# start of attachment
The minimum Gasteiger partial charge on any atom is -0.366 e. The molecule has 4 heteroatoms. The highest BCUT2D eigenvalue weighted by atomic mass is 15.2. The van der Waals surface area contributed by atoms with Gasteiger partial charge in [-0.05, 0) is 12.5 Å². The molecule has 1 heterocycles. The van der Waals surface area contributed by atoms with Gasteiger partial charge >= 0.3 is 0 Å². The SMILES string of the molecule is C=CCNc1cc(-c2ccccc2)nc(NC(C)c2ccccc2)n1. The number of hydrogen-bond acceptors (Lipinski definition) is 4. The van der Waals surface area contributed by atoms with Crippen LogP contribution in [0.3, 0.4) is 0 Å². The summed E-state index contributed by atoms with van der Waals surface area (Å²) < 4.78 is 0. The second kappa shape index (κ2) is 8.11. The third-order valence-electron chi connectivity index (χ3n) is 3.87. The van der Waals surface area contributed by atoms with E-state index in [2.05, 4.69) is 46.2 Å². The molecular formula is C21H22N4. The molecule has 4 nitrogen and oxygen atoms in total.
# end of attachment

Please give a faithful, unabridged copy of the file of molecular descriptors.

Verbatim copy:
The minimum Gasteiger partial charge on any atom is -0.366 e. The molecule has 4 heteroatoms. The highest BCUT2D eigenvalue weighted by atomic mass is 15.2. The van der Waals surface area contributed by atoms with Gasteiger partial charge in [-0.05, 0) is 12.5 Å². The molecule has 1 heterocycles. The van der Waals surface area contributed by atoms with Gasteiger partial charge >= 0.3 is 0 Å². The SMILES string of the molecule is C=CCNc1cc(-c2ccccc2)nc(NC(C)c2ccccc2)n1. The number of hydrogen-bond acceptors (Lipinski definition) is 4. The van der Waals surface area contributed by atoms with Crippen LogP contribution in [0.3, 0.4) is 0 Å². The summed E-state index contributed by atoms with van der Waals surface area (Å²) < 4.78 is 0. The second kappa shape index (κ2) is 8.11. The third-order valence-electron chi connectivity index (χ3n) is 3.87. The van der Waals surface area contributed by atoms with E-state index in [2.05, 4.69) is 46.2 Å². The molecular formula is C21H22N4. The molecule has 4 nitrogen and oxygen atoms in total.